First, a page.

In 1937, she married French businessman Jean Lion. Following a miscarriage, Josephine separated from Lion. But her short union offered her the most precious of gift: the French citizenship. Josephine would soon prove to the world what it meant for her to be French. Two years later, as another war in Europe loomed, a French secret service operative, Captain Jacques Abtey, contacted Josephine. Would she agree to spy on behalf of the French Second Bureau (counterespionage)? She immediately said yes: “France made me who I am. Parisians gave me their heart and I gave them mine. I am ready, Captain, to offer them my life.” Thus, she became a “honorable correspondent,” in other words an agent whose mission was to gather information from foreign military officials or diplomats in Paris. During the “phoney war,” she transmitted key information as to the likely entry into the war of Italy, Japan’s policy, and the presence of Nazi operatives in Paris. Abtey warned her that the mission could be dangerous, especially if the Germans ended up invading France, which they did in the spring of 1940.
At that point, Josephine left Paris. She refused to perform for the occupants. She also knew all too well the Nazis’ racial policies. Accompanied by her “manager”, Captain Abtey, she found her way to her home in Dordogne, the Château des Milandes, in unoccupied France. She provided visas to people trying to leave France, including her former husband Jean Lion. At the beginning of 1941, still accompanied by Abtey, she travelled to French North Africa via Spain. Once in Morocco, her mission was to transmit, via Portugal, documents to Free French agents. She left for Lisbon, alone, carrying information pertaining to German troop buildup along the Atlantic coast, the so-called “Wall of the Atlantic,” written in invisible ink on her sheet music or hidden in her clothes. Back to Morocco, she fell ill, suffering from a severe peritonitis and had to stop her activities. She had made a full recovery by the time the Americans and the British landed in North Africa (Operation Torch), in November 1942. To her dismay, racial segregation was strictly enforced within the ranks of the U.S. Army, something Josephine could not accept. She agreed to perform for the troops, but on the condition Black soldiers would be allowed to attend.
In the spring of 1943, Josephine met General de Gaulle in Algiers, who offered her a cross of Lorraine, the symbol of the French Resistance, in gold. She toured North Africa to support the morale of the Allied troops, promote de Gaulle’s action and raise money for the Free French. For services rendered during the war, Josephine Baker received the Medal of the Resistance, the Legion of Honor in 1961, together with the Croix de Guerre, a military decoration bestowed to soldiers who performed acts of heroism.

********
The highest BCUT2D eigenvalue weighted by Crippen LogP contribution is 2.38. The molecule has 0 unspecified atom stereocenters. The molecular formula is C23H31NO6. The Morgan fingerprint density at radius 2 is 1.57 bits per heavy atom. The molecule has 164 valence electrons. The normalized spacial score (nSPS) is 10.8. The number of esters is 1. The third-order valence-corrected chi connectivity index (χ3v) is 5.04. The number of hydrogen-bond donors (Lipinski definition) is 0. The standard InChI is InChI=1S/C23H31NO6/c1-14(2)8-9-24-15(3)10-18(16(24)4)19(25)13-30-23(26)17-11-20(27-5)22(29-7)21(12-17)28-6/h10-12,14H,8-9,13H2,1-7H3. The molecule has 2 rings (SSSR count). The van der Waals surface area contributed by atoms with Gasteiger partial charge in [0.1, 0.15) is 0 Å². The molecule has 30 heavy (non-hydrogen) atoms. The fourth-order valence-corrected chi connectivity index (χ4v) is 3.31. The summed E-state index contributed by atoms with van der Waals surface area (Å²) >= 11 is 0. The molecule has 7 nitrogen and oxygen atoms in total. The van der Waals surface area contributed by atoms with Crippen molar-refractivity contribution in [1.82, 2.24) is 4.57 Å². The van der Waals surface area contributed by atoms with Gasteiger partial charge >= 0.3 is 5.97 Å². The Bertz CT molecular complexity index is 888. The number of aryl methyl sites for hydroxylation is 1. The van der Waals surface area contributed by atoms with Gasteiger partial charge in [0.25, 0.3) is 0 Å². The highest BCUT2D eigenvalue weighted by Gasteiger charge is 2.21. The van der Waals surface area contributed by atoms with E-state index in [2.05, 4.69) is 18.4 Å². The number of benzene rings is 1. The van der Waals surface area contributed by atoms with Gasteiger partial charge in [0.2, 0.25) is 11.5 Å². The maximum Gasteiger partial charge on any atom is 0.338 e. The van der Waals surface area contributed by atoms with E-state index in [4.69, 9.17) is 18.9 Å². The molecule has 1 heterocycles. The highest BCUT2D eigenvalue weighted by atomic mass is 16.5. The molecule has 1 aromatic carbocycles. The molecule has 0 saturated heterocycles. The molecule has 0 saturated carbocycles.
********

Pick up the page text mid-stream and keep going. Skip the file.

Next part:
Following the end of the war, Josephine married for the fourth time, quickly re-established herself as a leading entertainer, returning to the Folies-Bergère and became a civil-right activist, challenging segregation laws in her home country. Invited back to the U.S. in 1951, she triumphed everywhere she went. Following an incident at the Stork Club in New York, where the staff refused to serve her on the ground she was “colored,” she accused the club’s owner of racism. Grace Kelly, then a rising movie star, witnessed the scene, walked to Josephine and, together, they stormed out, vowing never to return. Subsequently, Josephine was accused of being a communist sympathizer and saw her work visa revoked. She would only return to the U.S. in 1963 to attend Martin Luther King’s March on Washington.
Back to France, she spent more time at her Château des Milandes and promoted tirelessly racial harmony. Over the next few years, she adopted twelve children from various parts of the world, her “rainbow tribe” as she called them. She still performed but her stage career declined steadily. Money no longer flowed and, before long, Josephine was facing deepening financial difficulties. In 1968, she lost les Milandes and relocated first in Paris, then in Monaco where Grace Kelly, now Princess Grace of Monaco, offered her a villa.
In April 1975, she staged a triumphant come back in Paris, only to suffer from a cerebral hemorrhage days later at the age of sixty-nine.
As a tweet from the French embassy in Washington reads, “her legacy is rooted in the soil of her beloved homes and in the memory of agents of freedom everywhere. Thank you and merci.”